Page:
In March 2015 we made the decision to fly to the National Paralyzed Veterans of America convention in San Diego. I am a quadraplegic and have not flown in almost fifteen years so I decided to contact Delta airlines by phone for a flight from Augusta, GA to Atlanta, GA. I had scheduled a connecting flight with Southwest (SW) for a non-stop flight from Atlanta to San Diego. When I made the Delta reservation, I spoke with a CSR by phone and gave him the make model and dimensions of my three hundred pound power chair. The man assisting me asked about time preference and we chose 10:20am on May 2, 2015. Nothing was ever mentioned about the size of the plane for flight 5138.
On May 1, the day before our departure, we drove to the Augusta terminal and told them the flight number for the next day. I was given my boarding passes and received more departure and luggage information. I was in my wheelchair at the time. When I asked the young lady if she would be on duty the next day, she said “no”, but the lady next to her would be. We greeted her and said we would see her about 8:30am.
On May 2, we arrived, got our bags out, parked and entered the terminal. The same lady to whom we had been introduced the day before greeted us with, “That chair can’t fly in this 10:20 plane. If I had known, I would have sent you on the main line.” I asked her what she meant and she said. “The bigger plane that left at 7:30am.” She was the supervisor for Delta on that morning. She said it was a serious problem and she was not willing to take responsibility for damage to the chair. It seems that another passenger’s power chair had been destroyed by the Atlanta ground crew arriving in Augusta for her to take the heat and do the paperwork. She felt badly for the man and did not want that to happen to us.
Additionally we were advised that these two airlines do not exchange baggage so when and if we got to Atlanta on Delta we would be required to retrieve our baggage and travel to the other terminal, recheck our baggage and re-enter security to fly SW. Had I known that, it would have changed my flight plans. At this point I had mentioned the connecting flight to multiple Delta employees, but none of them mentioned the lack of an exchange.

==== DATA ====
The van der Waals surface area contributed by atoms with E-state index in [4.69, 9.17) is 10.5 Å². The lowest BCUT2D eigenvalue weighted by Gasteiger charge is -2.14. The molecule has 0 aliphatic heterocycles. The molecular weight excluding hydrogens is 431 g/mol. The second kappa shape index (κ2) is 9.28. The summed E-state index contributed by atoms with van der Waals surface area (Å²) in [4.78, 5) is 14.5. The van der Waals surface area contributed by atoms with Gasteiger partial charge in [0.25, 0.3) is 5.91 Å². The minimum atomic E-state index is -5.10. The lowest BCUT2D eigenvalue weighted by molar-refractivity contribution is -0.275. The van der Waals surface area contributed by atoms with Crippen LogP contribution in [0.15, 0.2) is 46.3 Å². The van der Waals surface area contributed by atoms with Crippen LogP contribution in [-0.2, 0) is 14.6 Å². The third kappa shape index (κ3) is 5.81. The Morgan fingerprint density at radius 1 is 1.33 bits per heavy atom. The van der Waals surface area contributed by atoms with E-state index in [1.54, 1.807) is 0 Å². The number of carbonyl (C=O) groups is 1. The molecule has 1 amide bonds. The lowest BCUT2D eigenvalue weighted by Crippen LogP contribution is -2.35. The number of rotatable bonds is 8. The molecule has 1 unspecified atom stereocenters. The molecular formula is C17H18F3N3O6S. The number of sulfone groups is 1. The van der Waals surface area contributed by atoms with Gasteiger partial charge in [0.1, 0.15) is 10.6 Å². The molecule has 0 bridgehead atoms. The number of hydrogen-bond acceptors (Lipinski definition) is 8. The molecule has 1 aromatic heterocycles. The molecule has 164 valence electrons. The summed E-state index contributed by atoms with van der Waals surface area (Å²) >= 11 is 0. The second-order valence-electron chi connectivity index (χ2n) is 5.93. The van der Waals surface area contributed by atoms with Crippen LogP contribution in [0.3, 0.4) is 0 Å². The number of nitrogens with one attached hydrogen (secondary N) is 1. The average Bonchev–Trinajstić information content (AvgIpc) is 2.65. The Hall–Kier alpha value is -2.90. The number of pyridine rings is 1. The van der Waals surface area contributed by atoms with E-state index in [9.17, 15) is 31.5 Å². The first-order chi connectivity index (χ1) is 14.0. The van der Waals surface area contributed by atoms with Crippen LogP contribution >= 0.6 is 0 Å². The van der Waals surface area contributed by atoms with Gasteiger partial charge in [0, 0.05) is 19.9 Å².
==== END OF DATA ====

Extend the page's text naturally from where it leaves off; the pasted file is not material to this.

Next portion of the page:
TSA officials had arrived to help me as I am a paralyzed veteran. Her suggestion, and they approved, was to take an accessible van from Augusta to Atlanta. At 9:00am that sounded good; however, at 11:00am we were beginning to panic because our flight from Atlanta on SW boarded at 2:55pm, and we were three hours away by car. At 11:05am a small Ford utility vehicle arrived and we were helped into the van. The only lockdowns were at the back of the wheelchair. The other seat belts were unavailable to secure me in my chair in the back of the van. For two hours the driver pushed 80 mph (check engine light glowing) and he stopped in Madison for a break. When we got back on I-20, traffic stopped for over 15 miles due to road work. We finally got to Atlanta and the North terminal with less than 30 minutes to departure. We rushed through security and found our boarding gate just as boarding began–the plane was a little late. SW was wonderful with seating me and securing the chair. The only thing broken was a headlamp when it was delivered to me in San Diego.
What I learned about any future flying plan is to ask about the size of the plane, baggage exchanges and travelers insurance.
Larry Dodson, Paralyzed Veterans’ National Secretary
To read more about the ACAA and how it helps people with disabilities visit www.pva.org/acaa.